Powell: U.S. to Table U.N. Resolution 'Early Next Week'
By Kathleen T. Rhem
American Forces Press Service
WASHINGTON, Feb. 23, 2003 The United States, Britain, and other countries will table a U.N. Security Council resolution "sometime early next week," Secretary of State Colin Powell said in Japan today.
"The resolution ... will be a simple resolution, directly to the point," to ask the Security Council to recognize that Iraq has not fulfilled its responsibilities under previous resolutions, Powell said during a press conference at the U.S. Embassy in Tokyo.
The secretary is in Asia to attend the inauguration of President Roh Moo-hyun of South Korea and to visit American friends and allies in the region. In Tokyo, Powell met with Japanese Prime Minister Junichiro Koizumi and Foreign Minister Yoriko Kawaguchi.
Iraq was the subject of many of the talks, Powell said. He noted the Security Council would need "a period of consultation" before there could be a vote on any proposed resolution.
"The bottom line, however, is that time is running out for Iraq," he continued. "We cannot sit by and idly let Iraq continue to thwart the will of the international community."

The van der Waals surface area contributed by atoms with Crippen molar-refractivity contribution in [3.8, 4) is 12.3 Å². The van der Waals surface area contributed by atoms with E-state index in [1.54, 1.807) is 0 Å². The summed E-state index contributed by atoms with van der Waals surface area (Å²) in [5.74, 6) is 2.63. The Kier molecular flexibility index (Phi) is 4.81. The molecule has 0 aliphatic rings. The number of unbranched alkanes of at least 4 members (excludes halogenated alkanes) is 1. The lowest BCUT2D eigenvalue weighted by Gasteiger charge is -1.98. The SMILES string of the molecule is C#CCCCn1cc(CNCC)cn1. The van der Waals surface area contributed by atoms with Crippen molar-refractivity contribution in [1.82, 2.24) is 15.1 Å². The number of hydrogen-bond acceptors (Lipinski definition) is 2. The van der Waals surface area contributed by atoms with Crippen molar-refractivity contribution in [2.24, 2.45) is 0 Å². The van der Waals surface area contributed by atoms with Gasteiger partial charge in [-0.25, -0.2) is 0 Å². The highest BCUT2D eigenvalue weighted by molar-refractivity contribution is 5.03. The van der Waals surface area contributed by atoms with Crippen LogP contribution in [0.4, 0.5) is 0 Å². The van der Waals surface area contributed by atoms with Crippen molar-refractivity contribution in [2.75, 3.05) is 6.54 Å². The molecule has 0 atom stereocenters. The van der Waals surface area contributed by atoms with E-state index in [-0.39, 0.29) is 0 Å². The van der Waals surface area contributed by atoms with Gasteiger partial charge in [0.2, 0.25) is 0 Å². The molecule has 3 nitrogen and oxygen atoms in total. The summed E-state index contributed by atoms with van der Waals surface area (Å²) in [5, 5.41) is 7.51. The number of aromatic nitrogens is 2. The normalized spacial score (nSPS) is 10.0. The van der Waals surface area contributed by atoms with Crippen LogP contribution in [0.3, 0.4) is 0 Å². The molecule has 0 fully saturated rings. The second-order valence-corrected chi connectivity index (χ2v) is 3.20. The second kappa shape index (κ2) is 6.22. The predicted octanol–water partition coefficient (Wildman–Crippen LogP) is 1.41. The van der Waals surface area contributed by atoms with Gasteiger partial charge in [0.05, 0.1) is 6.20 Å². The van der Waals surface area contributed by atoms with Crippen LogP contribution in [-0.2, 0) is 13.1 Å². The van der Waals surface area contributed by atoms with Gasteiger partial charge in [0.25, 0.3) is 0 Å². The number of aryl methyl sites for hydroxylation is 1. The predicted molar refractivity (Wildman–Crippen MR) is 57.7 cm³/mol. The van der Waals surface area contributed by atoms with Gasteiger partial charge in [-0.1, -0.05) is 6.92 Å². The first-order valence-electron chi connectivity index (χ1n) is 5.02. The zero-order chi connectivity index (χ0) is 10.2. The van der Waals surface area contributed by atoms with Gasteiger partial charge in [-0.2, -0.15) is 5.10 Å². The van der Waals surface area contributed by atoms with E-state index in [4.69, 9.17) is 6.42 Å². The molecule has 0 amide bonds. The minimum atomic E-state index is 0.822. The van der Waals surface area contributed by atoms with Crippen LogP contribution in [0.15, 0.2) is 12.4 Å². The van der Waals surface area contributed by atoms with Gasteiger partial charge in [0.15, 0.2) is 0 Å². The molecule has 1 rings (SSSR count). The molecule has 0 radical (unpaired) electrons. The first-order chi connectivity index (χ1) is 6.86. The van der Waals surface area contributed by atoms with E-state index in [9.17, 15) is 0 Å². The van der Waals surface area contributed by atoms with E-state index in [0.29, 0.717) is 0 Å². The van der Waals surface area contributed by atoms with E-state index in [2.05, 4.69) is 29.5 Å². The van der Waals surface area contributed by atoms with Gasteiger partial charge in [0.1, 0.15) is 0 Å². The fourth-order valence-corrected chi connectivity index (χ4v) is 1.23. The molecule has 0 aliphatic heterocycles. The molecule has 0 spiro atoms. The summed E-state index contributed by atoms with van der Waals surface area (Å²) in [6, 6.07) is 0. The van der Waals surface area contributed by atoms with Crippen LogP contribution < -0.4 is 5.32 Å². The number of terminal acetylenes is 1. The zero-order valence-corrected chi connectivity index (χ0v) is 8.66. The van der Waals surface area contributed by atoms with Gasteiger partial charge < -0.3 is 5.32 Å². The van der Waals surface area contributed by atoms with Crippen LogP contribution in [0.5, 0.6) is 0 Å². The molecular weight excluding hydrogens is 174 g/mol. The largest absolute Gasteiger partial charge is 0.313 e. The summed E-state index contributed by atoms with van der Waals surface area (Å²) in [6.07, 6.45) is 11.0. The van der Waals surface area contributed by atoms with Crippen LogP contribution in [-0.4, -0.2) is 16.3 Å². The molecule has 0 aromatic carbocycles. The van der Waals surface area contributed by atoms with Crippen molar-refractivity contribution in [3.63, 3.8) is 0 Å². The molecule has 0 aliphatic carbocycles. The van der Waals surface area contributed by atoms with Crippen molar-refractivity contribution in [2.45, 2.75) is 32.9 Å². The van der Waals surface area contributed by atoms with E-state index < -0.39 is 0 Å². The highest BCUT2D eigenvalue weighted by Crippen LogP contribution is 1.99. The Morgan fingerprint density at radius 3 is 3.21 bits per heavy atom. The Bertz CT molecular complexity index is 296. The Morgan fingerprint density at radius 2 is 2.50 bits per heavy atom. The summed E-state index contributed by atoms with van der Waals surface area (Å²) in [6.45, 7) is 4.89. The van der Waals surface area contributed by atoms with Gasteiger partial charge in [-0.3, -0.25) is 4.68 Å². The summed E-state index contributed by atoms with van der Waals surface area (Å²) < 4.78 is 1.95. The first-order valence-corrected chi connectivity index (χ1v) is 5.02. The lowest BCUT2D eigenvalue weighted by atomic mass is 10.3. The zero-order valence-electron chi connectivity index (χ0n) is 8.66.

He likened the current situation to the one the Security Council faced when they voted on U.N. Security Council Resolution 1441 on Nov. 8, 2002. "And that is, Iraq is still not complying, and time is drawing to a close when the international community -- the Security Council -- must show its relevance by insisting that Iraq disarm or that Iraq be disarmed by a coalition of forces that will go in and do it."
North Korea is also high on the list of any discussions with Asian leaders. Powell said North Korea's restarting its plutonium-production facility at Yongbyong and its pursuit of nuclear weapons violate that country's "promises to the world that we would have a nuclear-weapons-free Korean Peninsula."
He reiterated the American position that the situation must be dealt with multilaterally with all the countries that have a stake in the region. North Korea has insisted it will deal only with the United States.
Powell said this is not just a U.S.-North Korean problem, but the United States and other countries stand "ready, willing and able" to help North Korea deal with its severe economic woes and vast numbers of citizens facing starvation as soon as that country abandons its nuclear weapons programs.
He also thanked the Japanese people for their continued support to the war on terrorism and reconstruction of Afghanistan. The Japanese have contributed to building a "ring road" linking Kandahar, Kabul and Herat. Powell said this road will "bring the country together, politically and economically."